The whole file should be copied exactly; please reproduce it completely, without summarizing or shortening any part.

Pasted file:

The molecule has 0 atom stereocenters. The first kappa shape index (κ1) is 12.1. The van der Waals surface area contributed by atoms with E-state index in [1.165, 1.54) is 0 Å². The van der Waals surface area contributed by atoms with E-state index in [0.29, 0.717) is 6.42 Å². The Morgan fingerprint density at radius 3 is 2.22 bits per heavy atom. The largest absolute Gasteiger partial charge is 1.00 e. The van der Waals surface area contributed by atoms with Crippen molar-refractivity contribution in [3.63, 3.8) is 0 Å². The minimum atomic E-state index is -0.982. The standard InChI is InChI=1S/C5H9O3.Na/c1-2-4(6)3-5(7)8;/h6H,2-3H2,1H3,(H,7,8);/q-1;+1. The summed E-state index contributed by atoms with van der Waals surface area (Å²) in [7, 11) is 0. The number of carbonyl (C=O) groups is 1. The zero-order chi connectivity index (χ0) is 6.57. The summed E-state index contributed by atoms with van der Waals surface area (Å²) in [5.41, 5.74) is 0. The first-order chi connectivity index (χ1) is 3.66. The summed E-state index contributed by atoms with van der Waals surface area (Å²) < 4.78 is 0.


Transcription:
The molecule has 0 atom stereocenters. The first kappa shape index (κ1) is 12.1. The van der Waals surface area contributed by atoms with E-state index in [1.165, 1.54) is 0 Å². The van der Waals surface area contributed by atoms with E-state index in [0.29, 0.717) is 6.42 Å². The Morgan fingerprint density at radius 3 is 2.22 bits per heavy atom. The largest absolute Gasteiger partial charge is 1.00 e. The van der Waals surface area contributed by atoms with Crippen molar-refractivity contribution in [3.63, 3.8) is 0 Å². The minimum atomic E-state index is -0.982. The standard InChI is InChI=1S/C5H9O3.Na/c1-2-4(6)3-5(7)8;/h6H,2-3H2,1H3,(H,7,8);/q-1;+1. The summed E-state index contributed by atoms with van der Waals surface area (Å²) in [7, 11) is 0. The number of carbonyl (C=O) groups is 1. The zero-order chi connectivity index (χ0) is 6.57. The summed E-state index contributed by atoms with van der Waals surface area (Å²) in [5.41, 5.74) is 0. The first-order chi connectivity index (χ1) is 3.66. The summed E-state index contributed by atoms with van der Waals surface area (Å²) < 4.78 is 0.